Other highlights included the Illumaphonium, an interactive musical instrument like a giant upright xylophone in front of the Priory and Light Boat in Market Square, a giant wooden structure under a light canopy, promoted as the slowest boat on earth. At Electric Fireworks in the Storey Institute, we shone coloured torches onto a screen and created our own firework display. Cosmic Paranoia was a rather unnerving film of big eyes drifting across the cosmos. One of the most popular interactive installations was LightWeight, where people had their photos taken which were then projected onto a giant revolving globe behind the Museum. Local dancers put on a lively performance called Light Rain in Sun Square; very appropriate as we had intermittent light showers all evening.

Light up Lancaster 2016 - collage zoedawes

Light up Lancaster 2016

French artists Scenocosme lit up the Judges Lodgings where people joined together to bring the building alive, though something may have been lost in translation as it seemed to be unlit for quite a time! We were entertained by  the Vox Boys Choir in the Priory; an impressive setting for Children’s Voices. The final event of the Friday night was also the most affecting. Recommisioned, by the Dukes Theatre at Lancaster Museum, explored the journey of young soldiers from Lancaster King’s Own Regiment in WWI through light, sound, text and movement. On entering we were each given an envelope representing one of the soldiers, some who lived and many who died. After the very moving performance we opened our envelopes; my young man was a corporal from Millom who’d died in battle.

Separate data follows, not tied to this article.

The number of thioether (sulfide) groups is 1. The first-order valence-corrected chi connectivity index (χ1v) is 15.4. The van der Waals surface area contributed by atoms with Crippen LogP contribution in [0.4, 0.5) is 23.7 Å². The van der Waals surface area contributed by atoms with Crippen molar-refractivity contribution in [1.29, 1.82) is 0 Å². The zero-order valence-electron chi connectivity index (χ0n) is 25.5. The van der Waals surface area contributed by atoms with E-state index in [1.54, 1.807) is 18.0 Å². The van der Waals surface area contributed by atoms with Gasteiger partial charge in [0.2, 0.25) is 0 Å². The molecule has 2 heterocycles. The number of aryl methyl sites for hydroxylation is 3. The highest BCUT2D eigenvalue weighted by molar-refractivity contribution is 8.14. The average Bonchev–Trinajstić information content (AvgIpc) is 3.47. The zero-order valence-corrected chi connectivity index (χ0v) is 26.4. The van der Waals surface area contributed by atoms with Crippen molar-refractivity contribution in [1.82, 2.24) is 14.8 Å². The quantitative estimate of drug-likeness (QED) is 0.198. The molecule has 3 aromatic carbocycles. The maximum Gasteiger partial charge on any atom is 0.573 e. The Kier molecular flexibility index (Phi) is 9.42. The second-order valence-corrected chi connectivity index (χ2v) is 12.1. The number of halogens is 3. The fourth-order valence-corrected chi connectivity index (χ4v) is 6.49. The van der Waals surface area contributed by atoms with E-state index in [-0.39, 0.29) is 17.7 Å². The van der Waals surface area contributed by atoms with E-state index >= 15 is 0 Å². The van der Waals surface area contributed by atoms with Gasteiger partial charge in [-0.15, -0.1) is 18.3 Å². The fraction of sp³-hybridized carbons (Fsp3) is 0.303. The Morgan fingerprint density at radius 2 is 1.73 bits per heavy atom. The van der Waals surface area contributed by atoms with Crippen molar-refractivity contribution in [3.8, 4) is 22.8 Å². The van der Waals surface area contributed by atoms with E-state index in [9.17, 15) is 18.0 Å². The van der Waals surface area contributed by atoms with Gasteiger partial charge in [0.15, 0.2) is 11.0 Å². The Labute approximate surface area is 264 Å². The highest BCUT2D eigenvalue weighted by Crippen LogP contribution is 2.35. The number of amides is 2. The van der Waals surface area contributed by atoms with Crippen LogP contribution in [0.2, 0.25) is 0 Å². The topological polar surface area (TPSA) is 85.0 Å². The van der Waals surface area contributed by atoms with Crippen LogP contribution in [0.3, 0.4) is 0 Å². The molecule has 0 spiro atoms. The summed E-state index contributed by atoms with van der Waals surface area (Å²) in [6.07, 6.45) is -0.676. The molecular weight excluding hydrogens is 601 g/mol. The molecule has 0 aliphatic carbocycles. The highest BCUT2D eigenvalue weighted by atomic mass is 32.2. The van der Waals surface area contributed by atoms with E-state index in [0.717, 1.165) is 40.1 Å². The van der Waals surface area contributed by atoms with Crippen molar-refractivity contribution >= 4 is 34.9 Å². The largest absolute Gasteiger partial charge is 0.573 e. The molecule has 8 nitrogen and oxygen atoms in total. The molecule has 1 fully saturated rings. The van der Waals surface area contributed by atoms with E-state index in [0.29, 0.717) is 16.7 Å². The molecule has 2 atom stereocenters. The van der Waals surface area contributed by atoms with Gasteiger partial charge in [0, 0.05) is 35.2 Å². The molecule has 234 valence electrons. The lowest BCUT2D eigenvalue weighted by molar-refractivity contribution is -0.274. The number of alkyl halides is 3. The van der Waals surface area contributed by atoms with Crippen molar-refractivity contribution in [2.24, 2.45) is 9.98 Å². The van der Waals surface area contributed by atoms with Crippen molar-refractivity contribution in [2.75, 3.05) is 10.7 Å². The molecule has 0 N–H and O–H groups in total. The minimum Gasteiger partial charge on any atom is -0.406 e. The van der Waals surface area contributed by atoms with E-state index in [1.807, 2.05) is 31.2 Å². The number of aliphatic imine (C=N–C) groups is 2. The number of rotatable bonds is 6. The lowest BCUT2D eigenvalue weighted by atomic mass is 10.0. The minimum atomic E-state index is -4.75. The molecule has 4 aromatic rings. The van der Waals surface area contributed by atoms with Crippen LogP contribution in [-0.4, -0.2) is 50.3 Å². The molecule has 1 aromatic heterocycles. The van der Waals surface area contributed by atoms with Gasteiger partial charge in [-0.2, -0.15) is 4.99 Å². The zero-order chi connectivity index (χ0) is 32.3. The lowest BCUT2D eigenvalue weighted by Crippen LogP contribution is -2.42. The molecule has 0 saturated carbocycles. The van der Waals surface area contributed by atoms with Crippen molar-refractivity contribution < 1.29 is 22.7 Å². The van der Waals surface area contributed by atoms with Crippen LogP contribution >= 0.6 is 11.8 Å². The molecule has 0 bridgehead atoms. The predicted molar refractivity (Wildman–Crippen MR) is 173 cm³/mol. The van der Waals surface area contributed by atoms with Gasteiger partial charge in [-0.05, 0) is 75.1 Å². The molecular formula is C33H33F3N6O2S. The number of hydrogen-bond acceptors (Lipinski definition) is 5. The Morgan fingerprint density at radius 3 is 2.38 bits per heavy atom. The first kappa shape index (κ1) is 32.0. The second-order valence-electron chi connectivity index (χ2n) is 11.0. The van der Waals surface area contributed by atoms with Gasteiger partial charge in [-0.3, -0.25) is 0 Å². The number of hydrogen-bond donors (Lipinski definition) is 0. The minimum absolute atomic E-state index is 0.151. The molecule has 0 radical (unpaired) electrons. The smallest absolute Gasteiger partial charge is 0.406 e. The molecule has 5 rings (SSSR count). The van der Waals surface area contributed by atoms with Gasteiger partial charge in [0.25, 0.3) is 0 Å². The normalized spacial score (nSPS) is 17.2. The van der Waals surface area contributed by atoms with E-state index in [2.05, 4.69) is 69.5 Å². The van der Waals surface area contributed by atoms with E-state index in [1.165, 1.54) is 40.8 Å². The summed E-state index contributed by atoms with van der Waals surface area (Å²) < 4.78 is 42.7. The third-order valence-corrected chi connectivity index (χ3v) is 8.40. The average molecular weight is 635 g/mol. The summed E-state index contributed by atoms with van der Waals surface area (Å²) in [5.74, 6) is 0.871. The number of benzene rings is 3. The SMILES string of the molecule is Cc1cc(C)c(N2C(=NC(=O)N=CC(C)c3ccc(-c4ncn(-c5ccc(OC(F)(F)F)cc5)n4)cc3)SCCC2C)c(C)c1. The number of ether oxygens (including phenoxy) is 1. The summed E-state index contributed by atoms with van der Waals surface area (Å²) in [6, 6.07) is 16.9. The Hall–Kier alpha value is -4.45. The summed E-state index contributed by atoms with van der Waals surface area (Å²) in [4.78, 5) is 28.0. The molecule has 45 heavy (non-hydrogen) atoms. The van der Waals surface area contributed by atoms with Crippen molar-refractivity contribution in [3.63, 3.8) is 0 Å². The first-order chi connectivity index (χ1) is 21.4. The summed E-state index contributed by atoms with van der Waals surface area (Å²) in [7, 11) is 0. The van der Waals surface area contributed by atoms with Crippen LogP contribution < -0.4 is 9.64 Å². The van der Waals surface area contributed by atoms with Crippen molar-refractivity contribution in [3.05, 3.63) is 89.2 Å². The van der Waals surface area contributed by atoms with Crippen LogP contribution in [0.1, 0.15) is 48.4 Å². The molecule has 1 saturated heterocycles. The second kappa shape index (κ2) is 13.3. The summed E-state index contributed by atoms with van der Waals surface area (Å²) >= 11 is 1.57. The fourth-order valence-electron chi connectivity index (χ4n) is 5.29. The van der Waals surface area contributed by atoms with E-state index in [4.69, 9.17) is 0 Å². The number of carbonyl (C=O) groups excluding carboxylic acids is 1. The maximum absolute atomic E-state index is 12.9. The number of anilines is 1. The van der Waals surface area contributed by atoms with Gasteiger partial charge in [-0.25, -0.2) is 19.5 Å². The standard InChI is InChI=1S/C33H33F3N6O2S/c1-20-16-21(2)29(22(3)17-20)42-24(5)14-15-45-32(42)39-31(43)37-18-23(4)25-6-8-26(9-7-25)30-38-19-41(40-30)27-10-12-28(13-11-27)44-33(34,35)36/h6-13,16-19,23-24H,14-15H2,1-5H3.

recommissioned-light-up-lancaster

Recommissioned

The following night I returned for the Lancaster Firework Display but had time to visit If Boats Could Talk, a charming sculpture floating beside the Lancaster Canal towpath, illustrating the story of migration to the city by a Victorian paver and a Syrian refugee. In Aldcliffe Triangle I met artist Shane Johnstone, who explained its creation and how the children of Dallas Road Primary School designed much of this artwork, as well as the brightly lit lanterns.

If Boats Could Talk - Aldcliffe Triangle Lancaster

If Boats Could Talk – Aldcliffe Triangle

For the grand finale I joined hundreds of spectators on Quay Meadow, where we were entertained by BBC Radio Lancashire and a very talented musician called Joni Fuller. Bang on 8pm, a rocket soared over Lancaster Castle, music boomed out from the radio tent and we were treated to 20 minutes of spectacular fireworks, a fitting end to a splendid weekend.

Fireworks over Lancaster Castle - photo c/o Light up Lancaster

Fireworks over Lancaster Castle – photo c/o Light up Lancaster

Light up Lancaster Video


I went along as a guest of Visit Lancashire and Light up Lancaster. It’s really encouraging to see the capital city of Lancashire putting such a vibrant cultural display of light and magic. I’ll definitely be going along next year; hope to see you there!